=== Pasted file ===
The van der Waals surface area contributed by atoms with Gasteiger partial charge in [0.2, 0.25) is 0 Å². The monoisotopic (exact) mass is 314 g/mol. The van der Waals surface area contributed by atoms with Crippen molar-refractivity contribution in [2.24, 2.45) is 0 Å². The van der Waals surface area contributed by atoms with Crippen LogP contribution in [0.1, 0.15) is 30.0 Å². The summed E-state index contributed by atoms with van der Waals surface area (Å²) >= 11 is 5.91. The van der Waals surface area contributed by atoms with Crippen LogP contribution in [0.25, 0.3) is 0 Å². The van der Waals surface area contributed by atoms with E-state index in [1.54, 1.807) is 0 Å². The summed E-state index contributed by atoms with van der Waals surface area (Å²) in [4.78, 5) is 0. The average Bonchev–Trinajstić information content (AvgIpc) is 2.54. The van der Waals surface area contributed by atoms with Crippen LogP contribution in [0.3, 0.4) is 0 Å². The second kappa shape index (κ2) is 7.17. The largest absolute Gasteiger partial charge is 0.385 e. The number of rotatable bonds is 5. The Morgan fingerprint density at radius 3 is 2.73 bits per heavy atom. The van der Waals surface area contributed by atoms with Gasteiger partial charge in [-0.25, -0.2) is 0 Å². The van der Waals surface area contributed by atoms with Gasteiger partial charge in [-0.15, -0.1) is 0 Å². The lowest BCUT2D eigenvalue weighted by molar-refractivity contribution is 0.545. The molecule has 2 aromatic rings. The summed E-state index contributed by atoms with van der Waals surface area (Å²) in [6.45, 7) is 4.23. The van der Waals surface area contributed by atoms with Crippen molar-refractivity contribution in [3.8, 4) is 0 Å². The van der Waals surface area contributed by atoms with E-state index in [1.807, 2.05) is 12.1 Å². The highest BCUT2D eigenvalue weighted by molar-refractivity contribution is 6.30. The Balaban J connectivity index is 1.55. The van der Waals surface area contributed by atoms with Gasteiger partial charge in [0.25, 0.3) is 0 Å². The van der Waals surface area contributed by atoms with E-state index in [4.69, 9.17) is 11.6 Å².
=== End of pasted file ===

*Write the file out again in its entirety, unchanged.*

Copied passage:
The van der Waals surface area contributed by atoms with Gasteiger partial charge in [0.2, 0.25) is 0 Å². The monoisotopic (exact) mass is 314 g/mol. The van der Waals surface area contributed by atoms with Crippen molar-refractivity contribution in [2.24, 2.45) is 0 Å². The van der Waals surface area contributed by atoms with Crippen LogP contribution in [0.1, 0.15) is 30.0 Å². The summed E-state index contributed by atoms with van der Waals surface area (Å²) >= 11 is 5.91. The van der Waals surface area contributed by atoms with Crippen LogP contribution in [0.25, 0.3) is 0 Å². The van der Waals surface area contributed by atoms with E-state index in [1.54, 1.807) is 0 Å². The summed E-state index contributed by atoms with van der Waals surface area (Å²) in [4.78, 5) is 0. The average Bonchev–Trinajstić information content (AvgIpc) is 2.54. The van der Waals surface area contributed by atoms with Crippen LogP contribution in [0.3, 0.4) is 0 Å². The second kappa shape index (κ2) is 7.17. The largest absolute Gasteiger partial charge is 0.385 e. The number of rotatable bonds is 5. The Morgan fingerprint density at radius 3 is 2.73 bits per heavy atom. The van der Waals surface area contributed by atoms with Gasteiger partial charge in [-0.25, -0.2) is 0 Å². The van der Waals surface area contributed by atoms with Gasteiger partial charge in [-0.15, -0.1) is 0 Å². The lowest BCUT2D eigenvalue weighted by molar-refractivity contribution is 0.545. The molecule has 2 aromatic rings. The summed E-state index contributed by atoms with van der Waals surface area (Å²) in [6.45, 7) is 4.23. The van der Waals surface area contributed by atoms with Crippen molar-refractivity contribution in [3.8, 4) is 0 Å². The van der Waals surface area contributed by atoms with E-state index in [1.807, 2.05) is 12.1 Å². The highest BCUT2D eigenvalue weighted by molar-refractivity contribution is 6.30. The Balaban J connectivity index is 1.55. The van der Waals surface area contributed by atoms with Gasteiger partial charge in [0.25, 0.3) is 0 Å². The van der Waals surface area contributed by atoms with E-state index in [4.69, 9.17) is 11.6 Å².